Don’t Steal From Yourself


Steal from myself? “How could I possibly steal from myself?” you ask. You’d be surprised. I see it happening all the time.
I see people insisting upon taking something for themselves which they could have received as a gift. They demand to have something from someone who would have gladly given it to them freely as a gift. I’m not sure what motivates this stealing of the gift before it can be given. There may be different motivations in different people and in different circumstances.
Sometimes it’s a theft of time, others a theft of goodwill or service, sometimes it is simply your attention they must grab and other times it may be your actual resources or possessions. They don’t trust people to give to them out of generosity perhaps, but some will not even accept an offer of generosity if it will not be given according to their terms or in their timeframe. Again, they rob themselves of a ‘gift’ by insisting upon the gift being given according to their own terms.
As sad and distressing it is to have someone steal something they need from one who would have gladly given it, sadder yet, is when someone steals from someone else so as not to use their own resources. Many of us would happily pick up the tab for a friends meal, however, when they come to expect it and always hand us the bill when they have the full means of paying it themselves, the gift turns sour in our mouth. The same is true even when no finances are involved. When you demand or expect the ‘gift’ it is no longer a gift and both the giver and receiver have lost a piece of joy.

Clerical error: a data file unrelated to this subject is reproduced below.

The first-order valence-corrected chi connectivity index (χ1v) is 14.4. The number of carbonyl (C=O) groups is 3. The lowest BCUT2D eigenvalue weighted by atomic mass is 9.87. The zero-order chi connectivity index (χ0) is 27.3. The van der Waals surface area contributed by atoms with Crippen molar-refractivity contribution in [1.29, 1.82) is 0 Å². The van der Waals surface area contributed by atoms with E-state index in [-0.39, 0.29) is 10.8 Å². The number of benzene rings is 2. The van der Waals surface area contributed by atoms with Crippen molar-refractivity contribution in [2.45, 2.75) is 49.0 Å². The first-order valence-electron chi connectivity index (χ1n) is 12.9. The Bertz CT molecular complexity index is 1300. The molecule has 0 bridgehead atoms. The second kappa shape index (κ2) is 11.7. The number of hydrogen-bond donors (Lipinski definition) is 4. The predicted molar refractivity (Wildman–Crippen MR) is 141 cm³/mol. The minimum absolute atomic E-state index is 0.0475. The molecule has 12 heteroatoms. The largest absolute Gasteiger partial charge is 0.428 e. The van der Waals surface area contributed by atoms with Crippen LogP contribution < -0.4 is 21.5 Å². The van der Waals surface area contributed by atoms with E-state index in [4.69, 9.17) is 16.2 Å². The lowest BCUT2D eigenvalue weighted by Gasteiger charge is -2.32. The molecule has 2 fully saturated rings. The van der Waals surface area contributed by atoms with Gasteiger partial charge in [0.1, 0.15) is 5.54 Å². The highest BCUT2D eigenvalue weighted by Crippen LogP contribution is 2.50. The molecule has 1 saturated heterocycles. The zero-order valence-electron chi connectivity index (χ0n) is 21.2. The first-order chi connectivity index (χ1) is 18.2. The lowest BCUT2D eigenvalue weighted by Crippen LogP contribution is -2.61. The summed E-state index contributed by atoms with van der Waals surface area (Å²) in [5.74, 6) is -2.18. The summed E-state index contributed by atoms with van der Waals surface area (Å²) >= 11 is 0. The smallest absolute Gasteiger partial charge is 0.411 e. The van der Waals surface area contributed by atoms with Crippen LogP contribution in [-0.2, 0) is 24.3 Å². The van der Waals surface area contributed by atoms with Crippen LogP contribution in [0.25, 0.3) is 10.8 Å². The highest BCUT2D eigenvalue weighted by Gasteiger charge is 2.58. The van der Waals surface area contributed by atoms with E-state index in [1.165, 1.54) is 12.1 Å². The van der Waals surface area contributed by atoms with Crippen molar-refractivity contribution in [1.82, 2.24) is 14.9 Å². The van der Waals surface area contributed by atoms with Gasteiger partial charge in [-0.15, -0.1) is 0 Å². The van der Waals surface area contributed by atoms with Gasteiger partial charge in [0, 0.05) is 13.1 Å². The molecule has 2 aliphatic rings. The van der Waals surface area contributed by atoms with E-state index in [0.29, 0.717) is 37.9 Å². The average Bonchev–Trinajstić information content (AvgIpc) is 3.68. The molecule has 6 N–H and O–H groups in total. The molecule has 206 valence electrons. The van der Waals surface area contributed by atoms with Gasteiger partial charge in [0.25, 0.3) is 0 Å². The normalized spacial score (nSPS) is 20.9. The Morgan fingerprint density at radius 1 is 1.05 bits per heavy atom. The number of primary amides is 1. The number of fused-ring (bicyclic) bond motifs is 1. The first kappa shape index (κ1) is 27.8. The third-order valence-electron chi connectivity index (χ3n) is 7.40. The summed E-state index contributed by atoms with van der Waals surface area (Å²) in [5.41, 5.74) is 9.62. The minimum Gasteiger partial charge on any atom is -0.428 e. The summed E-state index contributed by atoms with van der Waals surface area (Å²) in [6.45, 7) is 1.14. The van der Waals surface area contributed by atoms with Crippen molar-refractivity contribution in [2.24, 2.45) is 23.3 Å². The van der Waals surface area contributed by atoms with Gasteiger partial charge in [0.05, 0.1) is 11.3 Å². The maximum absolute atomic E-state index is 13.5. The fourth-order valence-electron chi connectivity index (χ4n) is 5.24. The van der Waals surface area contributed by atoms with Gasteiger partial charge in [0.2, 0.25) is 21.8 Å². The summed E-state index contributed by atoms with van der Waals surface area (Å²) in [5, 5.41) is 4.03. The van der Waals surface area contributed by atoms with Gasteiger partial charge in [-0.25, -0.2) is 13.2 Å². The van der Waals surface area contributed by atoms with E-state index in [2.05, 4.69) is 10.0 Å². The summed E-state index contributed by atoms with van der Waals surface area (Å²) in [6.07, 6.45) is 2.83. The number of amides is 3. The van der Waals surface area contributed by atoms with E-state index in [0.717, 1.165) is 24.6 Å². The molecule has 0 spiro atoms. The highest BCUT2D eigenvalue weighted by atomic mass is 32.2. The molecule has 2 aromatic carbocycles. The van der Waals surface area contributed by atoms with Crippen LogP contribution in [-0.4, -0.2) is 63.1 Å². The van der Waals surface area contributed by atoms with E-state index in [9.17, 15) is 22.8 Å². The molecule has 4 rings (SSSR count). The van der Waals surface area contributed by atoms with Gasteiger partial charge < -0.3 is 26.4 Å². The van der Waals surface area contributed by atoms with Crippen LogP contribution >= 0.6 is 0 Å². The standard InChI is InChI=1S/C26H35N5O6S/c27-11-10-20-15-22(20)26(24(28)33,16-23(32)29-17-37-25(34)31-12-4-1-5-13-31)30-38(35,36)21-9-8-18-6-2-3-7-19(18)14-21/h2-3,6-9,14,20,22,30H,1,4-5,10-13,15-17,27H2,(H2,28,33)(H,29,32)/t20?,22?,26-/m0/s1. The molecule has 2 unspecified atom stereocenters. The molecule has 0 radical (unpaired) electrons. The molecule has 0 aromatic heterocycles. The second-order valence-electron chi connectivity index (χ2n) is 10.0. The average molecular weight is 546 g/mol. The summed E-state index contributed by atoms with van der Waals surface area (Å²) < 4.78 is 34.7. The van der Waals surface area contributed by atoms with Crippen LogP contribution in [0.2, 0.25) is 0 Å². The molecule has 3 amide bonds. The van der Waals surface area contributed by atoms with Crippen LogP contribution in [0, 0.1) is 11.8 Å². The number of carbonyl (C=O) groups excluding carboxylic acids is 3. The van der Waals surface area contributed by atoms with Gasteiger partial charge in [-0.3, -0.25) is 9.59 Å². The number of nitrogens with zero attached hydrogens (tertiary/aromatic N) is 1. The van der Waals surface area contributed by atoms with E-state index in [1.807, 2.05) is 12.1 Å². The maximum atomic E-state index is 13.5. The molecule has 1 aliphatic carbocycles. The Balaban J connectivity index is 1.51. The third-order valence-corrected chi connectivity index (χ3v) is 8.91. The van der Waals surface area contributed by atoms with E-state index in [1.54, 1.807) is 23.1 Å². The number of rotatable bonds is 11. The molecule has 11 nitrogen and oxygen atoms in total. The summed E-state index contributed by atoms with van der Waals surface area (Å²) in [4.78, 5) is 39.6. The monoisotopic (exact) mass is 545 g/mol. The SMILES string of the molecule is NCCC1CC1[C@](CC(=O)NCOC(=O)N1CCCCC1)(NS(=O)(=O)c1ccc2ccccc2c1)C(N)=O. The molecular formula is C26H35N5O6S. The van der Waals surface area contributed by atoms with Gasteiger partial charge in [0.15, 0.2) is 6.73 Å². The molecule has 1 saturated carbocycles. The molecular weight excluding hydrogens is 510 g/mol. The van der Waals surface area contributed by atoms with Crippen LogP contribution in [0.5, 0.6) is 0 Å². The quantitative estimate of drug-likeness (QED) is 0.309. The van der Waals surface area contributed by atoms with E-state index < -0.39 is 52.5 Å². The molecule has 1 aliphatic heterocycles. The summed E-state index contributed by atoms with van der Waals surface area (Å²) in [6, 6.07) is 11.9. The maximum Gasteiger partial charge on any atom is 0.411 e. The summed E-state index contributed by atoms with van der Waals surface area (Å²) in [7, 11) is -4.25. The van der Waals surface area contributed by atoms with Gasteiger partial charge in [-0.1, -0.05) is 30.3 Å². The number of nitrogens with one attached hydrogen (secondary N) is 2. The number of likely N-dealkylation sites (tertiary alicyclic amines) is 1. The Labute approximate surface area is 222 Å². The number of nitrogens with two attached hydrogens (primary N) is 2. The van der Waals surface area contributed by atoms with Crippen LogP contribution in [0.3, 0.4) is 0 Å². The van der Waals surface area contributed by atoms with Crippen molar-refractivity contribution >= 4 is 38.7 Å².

Don’t be so greedy for gifts that you end up never receiving any and don’t rob others of the joy of being able to FREELY give to you.

1 Comment Don’t Steal From Yourself

  1. Fegger

    A ‘thief’ may have many ‘faces’ and/or an equal number of motivations in behaving in such a caustic and self-serving fashion. Quite often, I find, that an individual’s low self-esteem drives them to pursue quickly metabolized satisfactions without any sense or regard from those whom they ‘steal’ from. They tend to be driven to stave off a hunger which they believe is a need; and it may enter into the realm of compulsion.

    This, of course, does not excuse the behavior but, instead, assists me in understanding the ‘why’ of the infraction. While I seldom regret the monetary or tangible loss I, like you, feel cheated by the rescinding or theft of the rewards associated with the giving. My arrogance survives to assume that the thief will, at some time, also feel the passionate loss as well.

    I also tend to self-examine in such situations because there must be a flaw in me–an obvious vulnerability that somehow communicates to some that I exist to be exploited; and that this ‘flaw’ somehow justifies the theft. While I will not modify my propensity toward gifting, I may come to establish terms under which gifts are exchanged—-because of my personal, insatiable desire for the receiver to experience the full intent and appreciation of the gift—-for, I believe, the intent is the value of the gift and not the gift itself.


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